Behind the inanimate form that was the sleeping backpacker, a mother was struggling, struggling to hang on to both her suitcase and her child. She was pretty. She wore a bright red woollen coat, which had drawn his eye, and her hair was the colour of spun-gold. Her face was alive with frustration, and an added layer of amusement; he could discern a twinkle in her eye through the sternness she was attempting.
As much as she was visibly stressed, she was evidently still amused by her child’s capers. The child, a young boy of no more than three, was sprawled face-down across the airport’s smooth floor, like a starfish. He was so close to the bench upon which the backpacker lay that his mini Nike trainer was pushed up against her over-stuffed pack, and his tiny scrunched-up hand was near enough under the bench. The mother remained stoic and unmoving as she watched on with patience; one hand firmly retaining its grip on the suitcase’s handle, the other reaching for her phone in her coat pocket.
The child’s brown leather coat was rumpled in response to his tantrum, and his bowl-shaped blonde hair cut was flopped over his face like an upturned mop; his left hand was clutching a square powder-blue blanket like his life depended on it.
He wasn’t really looking at the child though. He was looking at the mother. She had beautiful features, and lovely slim legs, which were clad in tight blue jeans and knee high boots. If he looked closely enough he thought he saw peanut butter on her right thigh.
He got bored of the mother after a while. He moved his gaze over to the bench where upon the backpacker lay, and looked to the two seats at her right, which were occupied by an elderly couple. The man was sat directly next to the backpacker, with his wife to his left. They had similar builds – both rounded and short in stature with matching shades of grey hair. They appeared to be arguing.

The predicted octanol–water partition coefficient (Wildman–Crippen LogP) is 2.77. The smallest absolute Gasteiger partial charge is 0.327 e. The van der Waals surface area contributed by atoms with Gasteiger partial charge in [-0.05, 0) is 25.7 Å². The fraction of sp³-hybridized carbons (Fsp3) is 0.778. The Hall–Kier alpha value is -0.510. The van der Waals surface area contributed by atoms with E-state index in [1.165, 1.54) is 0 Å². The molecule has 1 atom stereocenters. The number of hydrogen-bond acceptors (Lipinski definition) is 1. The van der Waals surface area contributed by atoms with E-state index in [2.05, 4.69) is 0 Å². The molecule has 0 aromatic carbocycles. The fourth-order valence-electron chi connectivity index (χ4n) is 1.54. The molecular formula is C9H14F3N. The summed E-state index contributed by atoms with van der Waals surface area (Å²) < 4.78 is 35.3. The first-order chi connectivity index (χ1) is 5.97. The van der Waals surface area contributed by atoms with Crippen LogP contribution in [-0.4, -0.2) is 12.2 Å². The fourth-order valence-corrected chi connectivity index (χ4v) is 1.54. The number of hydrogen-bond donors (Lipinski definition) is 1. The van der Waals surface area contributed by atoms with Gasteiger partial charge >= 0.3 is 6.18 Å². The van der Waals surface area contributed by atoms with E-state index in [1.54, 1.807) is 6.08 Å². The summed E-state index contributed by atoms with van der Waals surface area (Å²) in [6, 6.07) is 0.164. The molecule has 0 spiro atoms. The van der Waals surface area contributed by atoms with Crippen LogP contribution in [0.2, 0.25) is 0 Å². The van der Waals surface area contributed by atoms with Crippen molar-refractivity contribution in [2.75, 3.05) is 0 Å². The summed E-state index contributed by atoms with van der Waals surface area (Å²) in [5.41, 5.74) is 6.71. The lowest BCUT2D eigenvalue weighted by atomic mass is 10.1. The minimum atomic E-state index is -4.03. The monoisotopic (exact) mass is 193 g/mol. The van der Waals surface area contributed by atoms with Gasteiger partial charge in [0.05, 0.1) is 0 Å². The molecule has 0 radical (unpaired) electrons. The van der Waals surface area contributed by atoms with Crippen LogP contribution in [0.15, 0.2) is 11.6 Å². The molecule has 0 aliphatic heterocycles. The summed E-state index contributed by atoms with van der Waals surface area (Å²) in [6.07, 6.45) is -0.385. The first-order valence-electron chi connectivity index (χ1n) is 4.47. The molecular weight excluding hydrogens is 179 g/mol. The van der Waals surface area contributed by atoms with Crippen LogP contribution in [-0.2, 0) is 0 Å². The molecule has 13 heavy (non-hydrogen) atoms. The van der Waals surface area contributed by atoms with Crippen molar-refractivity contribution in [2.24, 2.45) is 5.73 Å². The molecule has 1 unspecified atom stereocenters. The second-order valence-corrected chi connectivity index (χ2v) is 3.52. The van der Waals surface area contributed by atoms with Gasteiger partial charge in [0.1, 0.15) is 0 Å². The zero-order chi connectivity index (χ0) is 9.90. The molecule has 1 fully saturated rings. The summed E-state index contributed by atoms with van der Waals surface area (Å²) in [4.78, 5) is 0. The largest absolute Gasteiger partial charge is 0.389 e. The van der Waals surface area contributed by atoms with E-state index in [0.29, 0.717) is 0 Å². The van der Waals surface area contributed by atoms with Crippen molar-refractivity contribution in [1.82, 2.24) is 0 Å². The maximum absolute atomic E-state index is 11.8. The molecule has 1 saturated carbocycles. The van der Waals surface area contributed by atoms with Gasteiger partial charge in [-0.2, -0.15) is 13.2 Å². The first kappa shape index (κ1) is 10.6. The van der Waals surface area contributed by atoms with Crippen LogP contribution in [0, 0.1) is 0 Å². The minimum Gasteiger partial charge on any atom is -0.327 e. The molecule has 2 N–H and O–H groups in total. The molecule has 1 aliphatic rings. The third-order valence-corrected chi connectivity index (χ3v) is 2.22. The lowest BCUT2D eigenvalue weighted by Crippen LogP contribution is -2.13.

The man seemed flustered as he removed his glasses in a fidgety manner, and pulled his spotty handkerchief out of his shirt pocket in an attempt to clean the perspiration from the lenses. In the mean time his wife had been talking to him, or rather at him. From her gestures she seemed to be reprimanding him for something or other – perhaps something forgotten? A bag or an imperative item of clothing? He was wiping vigourously as she spoke, keeping his eyes cast downwards like a puppy being scolded.
He hadn’t noticed some chestnut brown strands of hair that were coming closer and closer to his shoulder, they were in fact already touching his light grey jacket; it was the kind every gentleman over the age of 60 has, his own dad had one in cream. The head of the backpacker was soon lolling tantalisingly close to the man. The wife hadn’t noticed – she was too busy seething.
Next to the older couple, taking up another two benches, were a family of five. The mom and dad looked exhausted, as they leant on each other in a defeatist drooping manner. Two of the children were boys who seemed to be playing happily together on the bench, and were maybe 10 and 13, the other, a girl, was marginally older, maybe 17.